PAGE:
Skin and hypersensitivity reactions:  there is complete and reversible alopecia in most of the treated cases. Erythemas (with rapid administration), hyperpigmentation of the skin and nails and hypersensitivity to irradiated skin, dermal folds mainly in children and onycholysis can also occur.

Urticaria and anaphylaxis have been observed ; The signs / symptoms of these reactions can range from skin rash and itching to fever, chills and shock. A case of apparent cross hypersensitivity with lincomycin has also been reported.

Gastrointestinal Toxicity : Acute nausea and vomiting occur frequently, can be severe, leading to dehydration, and are attenuated by antiemetic therapy. Mucositis (stomatitis and esophagitis) can occur around 5-10 days after administration.

The clinical manifestations of mucositis include pain and burning sensation, erythema, ulcerative erosions, and bleeding.

The effects can be severe, leading to ulceration and necrosis of the colon, representing a site of origin for serious infections. Stomatitis generally appears immediately after administration and, if severe, can progress to mucosal ulceration, most patients recover from this adverse effect in the third week of treatment.

The dosing schedule in which doxorubicin is administered on three consecutive days causes an increased incidence and severity of mucositis. Anorexia, diarrhea, and abdominal pain have been reported occasionally.

Injection site effects : Erythematosis from the infused vein is common and can cause local phlebitis or thrombophlebitis. Phlebosclerosis can occur by administration in small vessels or by repeated applications in the same vein. In the case of perivinal extravasation, local pain, severe cellulitis, gallbladder, severe tissue lesions, and necrosis occur.

Hematologic / Bone Marrow Effects: The predominant manifestation of doxorubicin toxicity is leukopenia and granulocytopenia (neutropenia), representing the acute dose-limiting toxicity of the drug.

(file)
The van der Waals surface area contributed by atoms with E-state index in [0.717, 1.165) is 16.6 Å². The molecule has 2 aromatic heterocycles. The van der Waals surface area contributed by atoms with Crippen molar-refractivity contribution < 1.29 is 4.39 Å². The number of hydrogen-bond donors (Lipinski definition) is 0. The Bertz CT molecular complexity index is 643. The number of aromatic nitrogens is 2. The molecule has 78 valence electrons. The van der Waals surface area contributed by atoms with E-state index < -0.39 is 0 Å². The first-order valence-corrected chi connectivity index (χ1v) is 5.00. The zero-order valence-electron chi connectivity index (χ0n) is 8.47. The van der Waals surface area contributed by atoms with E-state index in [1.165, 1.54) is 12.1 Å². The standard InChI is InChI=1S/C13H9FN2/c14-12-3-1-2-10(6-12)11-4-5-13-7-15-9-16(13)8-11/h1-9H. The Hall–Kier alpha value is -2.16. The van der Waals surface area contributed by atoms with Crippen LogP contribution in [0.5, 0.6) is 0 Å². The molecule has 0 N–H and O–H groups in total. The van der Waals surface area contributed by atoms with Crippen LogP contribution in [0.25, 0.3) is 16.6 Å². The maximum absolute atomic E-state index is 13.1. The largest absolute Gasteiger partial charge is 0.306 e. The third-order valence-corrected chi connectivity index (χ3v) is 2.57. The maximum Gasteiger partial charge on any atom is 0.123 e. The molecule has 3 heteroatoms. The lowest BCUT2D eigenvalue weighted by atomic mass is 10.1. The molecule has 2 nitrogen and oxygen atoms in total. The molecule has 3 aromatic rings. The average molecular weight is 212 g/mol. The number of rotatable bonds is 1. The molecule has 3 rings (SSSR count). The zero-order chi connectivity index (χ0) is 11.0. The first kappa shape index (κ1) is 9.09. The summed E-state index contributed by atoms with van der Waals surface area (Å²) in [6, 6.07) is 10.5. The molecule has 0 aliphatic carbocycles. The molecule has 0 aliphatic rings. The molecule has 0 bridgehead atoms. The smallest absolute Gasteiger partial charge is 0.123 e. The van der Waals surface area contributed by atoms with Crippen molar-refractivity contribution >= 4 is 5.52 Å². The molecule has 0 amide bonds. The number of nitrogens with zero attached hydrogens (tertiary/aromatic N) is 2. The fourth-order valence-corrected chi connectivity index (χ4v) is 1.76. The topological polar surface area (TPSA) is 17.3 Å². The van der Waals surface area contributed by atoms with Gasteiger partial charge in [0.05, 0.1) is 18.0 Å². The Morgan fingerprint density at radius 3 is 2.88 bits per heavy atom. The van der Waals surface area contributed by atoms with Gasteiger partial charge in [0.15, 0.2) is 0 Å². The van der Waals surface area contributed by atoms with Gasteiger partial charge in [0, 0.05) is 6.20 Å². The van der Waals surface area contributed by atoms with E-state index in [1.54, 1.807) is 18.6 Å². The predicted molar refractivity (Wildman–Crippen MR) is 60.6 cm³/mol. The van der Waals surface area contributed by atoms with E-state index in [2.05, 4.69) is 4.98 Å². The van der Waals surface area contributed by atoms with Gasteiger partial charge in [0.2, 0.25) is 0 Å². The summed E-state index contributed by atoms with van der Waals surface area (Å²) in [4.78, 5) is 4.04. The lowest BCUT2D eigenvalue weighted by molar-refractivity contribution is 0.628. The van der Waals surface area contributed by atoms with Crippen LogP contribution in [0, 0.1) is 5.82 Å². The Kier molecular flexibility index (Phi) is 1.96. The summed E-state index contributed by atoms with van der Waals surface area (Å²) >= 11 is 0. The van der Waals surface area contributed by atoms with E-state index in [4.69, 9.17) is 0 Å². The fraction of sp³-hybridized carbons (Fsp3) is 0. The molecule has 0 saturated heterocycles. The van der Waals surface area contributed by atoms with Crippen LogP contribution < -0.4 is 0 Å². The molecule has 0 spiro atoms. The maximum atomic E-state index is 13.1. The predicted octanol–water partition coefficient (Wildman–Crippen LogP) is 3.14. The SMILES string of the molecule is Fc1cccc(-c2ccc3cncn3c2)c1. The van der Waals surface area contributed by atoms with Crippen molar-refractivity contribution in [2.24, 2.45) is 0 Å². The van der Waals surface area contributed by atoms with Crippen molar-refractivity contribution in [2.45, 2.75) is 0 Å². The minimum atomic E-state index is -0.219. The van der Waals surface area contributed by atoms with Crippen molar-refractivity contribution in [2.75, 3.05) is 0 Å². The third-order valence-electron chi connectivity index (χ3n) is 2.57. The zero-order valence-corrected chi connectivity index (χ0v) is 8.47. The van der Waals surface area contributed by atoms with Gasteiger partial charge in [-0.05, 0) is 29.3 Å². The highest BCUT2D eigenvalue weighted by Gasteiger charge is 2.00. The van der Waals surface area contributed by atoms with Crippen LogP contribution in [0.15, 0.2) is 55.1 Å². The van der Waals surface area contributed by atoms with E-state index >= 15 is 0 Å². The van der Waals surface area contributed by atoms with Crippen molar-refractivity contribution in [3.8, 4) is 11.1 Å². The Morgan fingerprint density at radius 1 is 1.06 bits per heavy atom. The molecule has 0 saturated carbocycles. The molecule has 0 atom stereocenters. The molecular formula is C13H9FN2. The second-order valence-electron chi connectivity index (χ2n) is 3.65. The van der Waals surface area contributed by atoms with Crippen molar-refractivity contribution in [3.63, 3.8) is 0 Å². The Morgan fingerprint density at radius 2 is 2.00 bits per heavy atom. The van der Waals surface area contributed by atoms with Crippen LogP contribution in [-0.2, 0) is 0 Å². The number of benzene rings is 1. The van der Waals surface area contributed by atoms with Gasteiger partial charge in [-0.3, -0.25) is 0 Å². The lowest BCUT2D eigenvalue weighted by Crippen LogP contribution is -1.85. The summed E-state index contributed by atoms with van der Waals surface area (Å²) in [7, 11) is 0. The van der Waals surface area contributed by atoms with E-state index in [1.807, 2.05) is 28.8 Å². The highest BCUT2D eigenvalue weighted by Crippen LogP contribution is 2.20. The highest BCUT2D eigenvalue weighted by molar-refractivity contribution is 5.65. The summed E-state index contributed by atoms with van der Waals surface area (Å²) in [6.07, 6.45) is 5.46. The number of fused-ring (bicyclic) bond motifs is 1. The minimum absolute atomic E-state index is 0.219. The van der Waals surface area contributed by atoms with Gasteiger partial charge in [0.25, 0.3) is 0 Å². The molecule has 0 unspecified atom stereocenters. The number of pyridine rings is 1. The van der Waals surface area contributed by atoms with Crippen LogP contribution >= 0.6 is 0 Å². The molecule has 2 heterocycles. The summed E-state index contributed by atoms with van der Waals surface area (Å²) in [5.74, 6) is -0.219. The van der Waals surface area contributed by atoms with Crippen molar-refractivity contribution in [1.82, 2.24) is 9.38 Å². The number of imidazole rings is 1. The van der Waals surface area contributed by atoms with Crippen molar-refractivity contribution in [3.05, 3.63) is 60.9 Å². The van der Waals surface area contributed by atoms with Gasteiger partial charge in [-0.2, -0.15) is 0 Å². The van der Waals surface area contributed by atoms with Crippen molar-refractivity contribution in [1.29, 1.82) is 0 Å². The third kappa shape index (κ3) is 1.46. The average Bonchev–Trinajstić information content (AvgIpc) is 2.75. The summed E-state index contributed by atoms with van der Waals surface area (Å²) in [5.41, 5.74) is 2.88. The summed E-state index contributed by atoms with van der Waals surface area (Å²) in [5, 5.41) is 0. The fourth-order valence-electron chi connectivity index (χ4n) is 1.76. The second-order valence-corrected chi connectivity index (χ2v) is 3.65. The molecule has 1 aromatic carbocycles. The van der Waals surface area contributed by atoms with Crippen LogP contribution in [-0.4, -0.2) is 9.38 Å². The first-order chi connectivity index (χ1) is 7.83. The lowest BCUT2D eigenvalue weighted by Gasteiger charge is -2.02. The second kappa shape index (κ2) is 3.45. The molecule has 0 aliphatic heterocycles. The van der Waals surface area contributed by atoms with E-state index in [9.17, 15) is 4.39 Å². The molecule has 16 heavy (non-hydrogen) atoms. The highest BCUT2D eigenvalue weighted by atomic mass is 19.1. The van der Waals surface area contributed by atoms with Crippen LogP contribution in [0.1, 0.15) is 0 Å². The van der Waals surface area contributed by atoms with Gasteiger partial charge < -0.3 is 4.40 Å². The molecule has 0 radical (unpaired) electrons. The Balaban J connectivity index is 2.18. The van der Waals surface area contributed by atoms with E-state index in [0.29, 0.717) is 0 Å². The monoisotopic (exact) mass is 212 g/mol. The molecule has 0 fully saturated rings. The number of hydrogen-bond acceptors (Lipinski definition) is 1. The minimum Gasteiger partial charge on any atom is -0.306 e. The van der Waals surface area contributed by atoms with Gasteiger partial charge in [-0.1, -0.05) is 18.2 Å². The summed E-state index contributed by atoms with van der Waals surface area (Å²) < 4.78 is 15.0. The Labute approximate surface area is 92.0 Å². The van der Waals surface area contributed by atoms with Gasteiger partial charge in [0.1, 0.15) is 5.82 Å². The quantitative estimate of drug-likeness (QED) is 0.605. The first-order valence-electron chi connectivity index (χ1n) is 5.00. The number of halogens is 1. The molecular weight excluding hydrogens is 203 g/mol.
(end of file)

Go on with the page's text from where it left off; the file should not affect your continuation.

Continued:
Thrombocytopenia and anemia can also occur. The clinical consequences of hematologic and bone marrow toxicity in doxorubicin can be fever, infection, sepsis, septic shock, hemorrhage, tissue hypoxia, or death.

Intravenous antibiotics should be given in the case of febrile neutropenia.

Secondary acute myeloid leukemia has been reported rarely. Phase rarely in patients treated concomitantly with doxorubicin and anticancer agents and causing DNA damage. These leukemias can have a short latency period (1-3 years).

Neurological effects: peripheral neurotoxicity in the form of locoregional sensory disturbances have been reported in patients treated with intra-arterial doxorubicin, especially in combination with cisplatin.

Dizziness has been reported in patients who received too high a dose of doxorubicin (2 to 3 times the recommended dose) in combination with high doses of cyclophosphamide.

Other adverse reactions : conjunctivitis and lacrimation occur rarely. Other adverse reactions include malaise / asthenia and hyperuricemia. Amputation and azoospermia can also occur.

Administration of doxorubicin intravesically can cause chemical cystitis and increased bladder constriction, and hematuria, itching and pain in the bladder and urethra, dysuria, frequent urination. These reactions are usually of moderate intensity and of short duration.


Intravenous use: the dose is usually calculated on the basis of the body surface area.

When used as an isolated antitumor agent, the recommended dose in adults is 60-70 mg / m², every three weeks. On the other hand, when used in combination with other antitumor agents, the dose of doxorubicin should be reduced to 25-50 mg / m² every three weeks.